I pretty much post stuff like in the same way a cultural anthropologists studies cults. I’m not going to change any minds, but it is interesting to watch people whack a rock with a stick hoping that someday that rock will bleed real blood.
The oldest playable recording of an American voice will make its second public debut today (Oct. 26), when a newly digitized version is played at a theater in Schenectady, N.Y. The first playback took place immediately after the recording was scratched onto a sheet of tinfoil, at a demonstration of Thomas Edison’s freshly invented phonograph on June 22, 1878, in St. Louis.
But despite the fact that Edison was the first person to play an audio recording, he was not the first person to record audio. And depending on the chosen definition of “performance,” the 1878 phonograph recording, which features a cornet solo and a recitation of “Mary Had a Little Lamb,” is not the first-ever recording of a musical performance, as is being reported.
Édouard-Léon Scott de Martinville, a Parisian who made his living as a bookseller, is the first person who captured sound, and he’s also the first person who recorded a musical recital, most likely his own.
In 1857, Scott patented the phonautograph, a device that, like the phonograph, funneled sound waves through a horn with a stylus on the end, translating them into traced lines on a turning cylinder.
Ethics are often referred to as applied morals. here is a set of beliefs, based on some system – often faith based, often based on rationalism and normative consequences. Though sometimes overlooked, it is not uncommon to combine beliefs with normative consequences, than heavily lacing the two with one’s own personal psychological framing. While I tend to think the influence of public officials in regards how people form their moral code is often overestimated, regardless of religion or politics, they do often mirror the world view of others – which would explain to some degree how some wacky characters are elected to public office, Mitt Romney Endorsed Senate Candidate Richard Mourdock (R-IN) Who Calls Calls Rape Pregnancies A ‘Gift From God’. I can safely say that in the KJV Bible there is nothing saying that rape is a gift from either the new or Old Testament. If Mourdock were catholic that Biblical omission might be explained away by an edict from the Pope, who as God’s spokesperson on earth, can add to Biblical laws. Or in the case of eating meat on Fridays, reassess the situation and make what was previously a sin, unsinful. Mourdock is applying the general belief that everything that happens in life is God’s will from the general to the particular. Not that logic has a whole lot to do with his thinking anyway, but if we were to apply the same general rule to say contraception and abortion, than those actions would be God’s will as well, since everything that happens is God’s will. Protestants have a way of moving the parameters of sin around as well, it is just not as formal, Did He Miss The Boat?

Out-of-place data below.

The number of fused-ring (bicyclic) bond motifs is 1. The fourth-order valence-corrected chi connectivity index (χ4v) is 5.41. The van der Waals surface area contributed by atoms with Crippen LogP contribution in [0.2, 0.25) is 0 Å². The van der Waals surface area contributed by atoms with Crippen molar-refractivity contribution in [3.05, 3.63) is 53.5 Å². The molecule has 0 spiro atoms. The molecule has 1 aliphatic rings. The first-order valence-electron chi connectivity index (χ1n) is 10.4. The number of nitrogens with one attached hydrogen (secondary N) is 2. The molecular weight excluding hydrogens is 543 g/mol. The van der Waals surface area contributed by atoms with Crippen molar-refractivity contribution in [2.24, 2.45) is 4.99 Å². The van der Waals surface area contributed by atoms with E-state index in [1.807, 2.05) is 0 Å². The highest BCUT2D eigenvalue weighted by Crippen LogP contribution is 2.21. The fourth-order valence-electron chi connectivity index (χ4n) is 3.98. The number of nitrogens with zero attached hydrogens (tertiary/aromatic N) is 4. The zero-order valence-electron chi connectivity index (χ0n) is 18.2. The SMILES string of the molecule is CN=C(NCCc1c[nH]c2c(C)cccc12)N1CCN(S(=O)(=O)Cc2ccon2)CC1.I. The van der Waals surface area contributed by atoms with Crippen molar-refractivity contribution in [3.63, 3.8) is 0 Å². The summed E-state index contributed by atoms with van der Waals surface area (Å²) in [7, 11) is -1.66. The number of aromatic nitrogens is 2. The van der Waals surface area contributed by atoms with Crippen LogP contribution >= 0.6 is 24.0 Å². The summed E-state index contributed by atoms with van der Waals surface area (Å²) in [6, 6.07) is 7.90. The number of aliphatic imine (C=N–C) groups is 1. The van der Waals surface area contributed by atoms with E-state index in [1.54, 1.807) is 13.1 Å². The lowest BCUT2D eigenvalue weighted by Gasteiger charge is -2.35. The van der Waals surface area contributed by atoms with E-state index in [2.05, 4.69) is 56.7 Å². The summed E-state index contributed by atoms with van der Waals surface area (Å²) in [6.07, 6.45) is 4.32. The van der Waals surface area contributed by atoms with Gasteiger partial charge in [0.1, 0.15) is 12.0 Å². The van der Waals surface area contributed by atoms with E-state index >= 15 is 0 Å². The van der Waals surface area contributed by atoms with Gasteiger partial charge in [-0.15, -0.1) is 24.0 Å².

Pennsylvania Senate candidate Tom Smith apparently missed the boat with his own rape comments. Commenting on the horror of rape, Smith said he knew how bad it was since he experienced something similar.
“I lived something similar to that with my own family,” Smith said. He then described his daughter’s out-of-wedlock pregnancy — from consensual sex.
“She chose life, and I commend her for that. She knew my views but fortunately for me … she chose the way I thought. Now don’t get me wrong. It wasn’t rape.”
Smith affirmed that he believed his daughter’s pregnancy from consensual sex was similar to a rape. “Put yourself in a father’s position, yes, I mean it is similar.”